In a blog post and YouTube video, staffers explained that alligators can live in water as cold as 40 degrees. Experts say once the alligators are able to breathe through the ice, they fall into a state of hibernation known as brumation by lowering their body temperatures and metabolism.
Alligators in southeastern North Carolina poke their noses through ice to survive unusual winter chills battering east coast of the United States since last week.
Alligators can regulate their temperature so they can remain frozen in place until the ice melts.
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"I looked around and I was like 'hmmm what is that poking up out of the water?' They nearly look like cypress trees a little bit from afar".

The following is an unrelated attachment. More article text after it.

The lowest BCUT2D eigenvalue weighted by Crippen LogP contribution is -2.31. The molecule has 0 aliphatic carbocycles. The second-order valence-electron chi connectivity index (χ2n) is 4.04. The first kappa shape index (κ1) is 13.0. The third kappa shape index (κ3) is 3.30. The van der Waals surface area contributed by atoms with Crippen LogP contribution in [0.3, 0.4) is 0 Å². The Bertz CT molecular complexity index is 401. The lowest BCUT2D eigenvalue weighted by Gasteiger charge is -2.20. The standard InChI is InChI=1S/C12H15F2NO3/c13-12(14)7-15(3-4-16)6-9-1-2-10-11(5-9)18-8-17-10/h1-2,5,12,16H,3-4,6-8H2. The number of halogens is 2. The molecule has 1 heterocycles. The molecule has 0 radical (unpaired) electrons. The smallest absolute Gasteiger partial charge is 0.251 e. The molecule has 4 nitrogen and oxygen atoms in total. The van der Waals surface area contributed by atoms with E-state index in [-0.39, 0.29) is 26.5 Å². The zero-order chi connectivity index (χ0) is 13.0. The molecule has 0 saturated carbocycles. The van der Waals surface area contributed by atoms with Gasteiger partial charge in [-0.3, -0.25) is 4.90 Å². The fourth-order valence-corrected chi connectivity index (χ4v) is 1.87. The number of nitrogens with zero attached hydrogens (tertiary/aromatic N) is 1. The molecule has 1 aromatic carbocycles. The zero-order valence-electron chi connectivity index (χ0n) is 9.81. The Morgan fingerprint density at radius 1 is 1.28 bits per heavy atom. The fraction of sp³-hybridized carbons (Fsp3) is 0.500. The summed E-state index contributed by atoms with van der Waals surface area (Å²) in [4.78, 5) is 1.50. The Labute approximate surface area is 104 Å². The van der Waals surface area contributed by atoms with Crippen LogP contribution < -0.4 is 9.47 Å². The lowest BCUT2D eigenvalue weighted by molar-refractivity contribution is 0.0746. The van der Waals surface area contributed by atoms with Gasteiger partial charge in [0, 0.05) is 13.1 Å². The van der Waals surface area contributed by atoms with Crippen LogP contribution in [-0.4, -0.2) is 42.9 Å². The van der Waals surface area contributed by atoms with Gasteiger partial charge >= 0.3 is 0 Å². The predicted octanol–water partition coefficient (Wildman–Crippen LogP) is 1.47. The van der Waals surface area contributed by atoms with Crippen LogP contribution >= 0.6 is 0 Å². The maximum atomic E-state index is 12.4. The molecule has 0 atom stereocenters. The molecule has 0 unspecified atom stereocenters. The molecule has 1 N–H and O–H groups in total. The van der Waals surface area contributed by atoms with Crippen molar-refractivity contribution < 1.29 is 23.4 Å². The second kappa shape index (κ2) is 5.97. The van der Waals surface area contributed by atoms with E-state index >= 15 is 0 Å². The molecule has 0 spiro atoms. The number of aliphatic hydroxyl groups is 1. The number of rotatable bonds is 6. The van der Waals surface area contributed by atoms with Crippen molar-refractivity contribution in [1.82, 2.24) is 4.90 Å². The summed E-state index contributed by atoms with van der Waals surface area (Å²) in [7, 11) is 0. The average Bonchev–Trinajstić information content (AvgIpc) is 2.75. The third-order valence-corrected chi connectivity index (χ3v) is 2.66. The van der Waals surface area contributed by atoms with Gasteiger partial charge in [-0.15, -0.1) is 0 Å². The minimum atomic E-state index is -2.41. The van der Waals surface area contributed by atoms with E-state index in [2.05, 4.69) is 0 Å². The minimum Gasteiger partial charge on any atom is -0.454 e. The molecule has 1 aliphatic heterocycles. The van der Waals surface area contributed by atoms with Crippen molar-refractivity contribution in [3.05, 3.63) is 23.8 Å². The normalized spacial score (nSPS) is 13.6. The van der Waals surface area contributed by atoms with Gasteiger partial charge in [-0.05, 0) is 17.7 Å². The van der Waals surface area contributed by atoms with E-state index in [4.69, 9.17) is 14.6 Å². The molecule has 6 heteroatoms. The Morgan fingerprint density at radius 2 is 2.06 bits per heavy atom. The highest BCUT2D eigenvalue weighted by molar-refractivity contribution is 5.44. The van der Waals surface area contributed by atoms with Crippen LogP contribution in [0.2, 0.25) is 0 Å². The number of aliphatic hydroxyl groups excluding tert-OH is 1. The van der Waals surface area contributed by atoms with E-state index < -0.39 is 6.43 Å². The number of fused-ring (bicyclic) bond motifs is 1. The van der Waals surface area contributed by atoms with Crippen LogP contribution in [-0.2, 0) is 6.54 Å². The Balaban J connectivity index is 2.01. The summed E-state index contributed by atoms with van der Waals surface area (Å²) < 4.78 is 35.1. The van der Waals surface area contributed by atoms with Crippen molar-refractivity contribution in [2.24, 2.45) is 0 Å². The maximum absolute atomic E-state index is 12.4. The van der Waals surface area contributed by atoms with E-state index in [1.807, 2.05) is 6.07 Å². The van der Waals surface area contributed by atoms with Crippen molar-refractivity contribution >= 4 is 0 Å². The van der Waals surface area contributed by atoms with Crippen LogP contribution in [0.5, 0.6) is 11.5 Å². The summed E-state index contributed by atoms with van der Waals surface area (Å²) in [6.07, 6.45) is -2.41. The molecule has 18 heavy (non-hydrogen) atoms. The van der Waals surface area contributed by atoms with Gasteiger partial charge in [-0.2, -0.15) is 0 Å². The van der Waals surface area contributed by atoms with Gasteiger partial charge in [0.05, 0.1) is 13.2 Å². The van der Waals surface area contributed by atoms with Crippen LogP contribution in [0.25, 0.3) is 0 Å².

The park has 12 gators rescued from captivity now hibernating in the ice.
The video clip has awed commenters on social media, prompting people to pepper Shallotte River Swamp Park with concerns about whether the alligators are dead and questions about what happens if someone steps on a frozen alligator by accident. According to park officials, it's not out of the ordinary - they're just attempting to acclimating to the freezing conditions.
"Obviously, that is not optimal, being frozen like that", he said.
After nearly being eradicated in the early 20th century, alligators have made a comeback in North Carolina.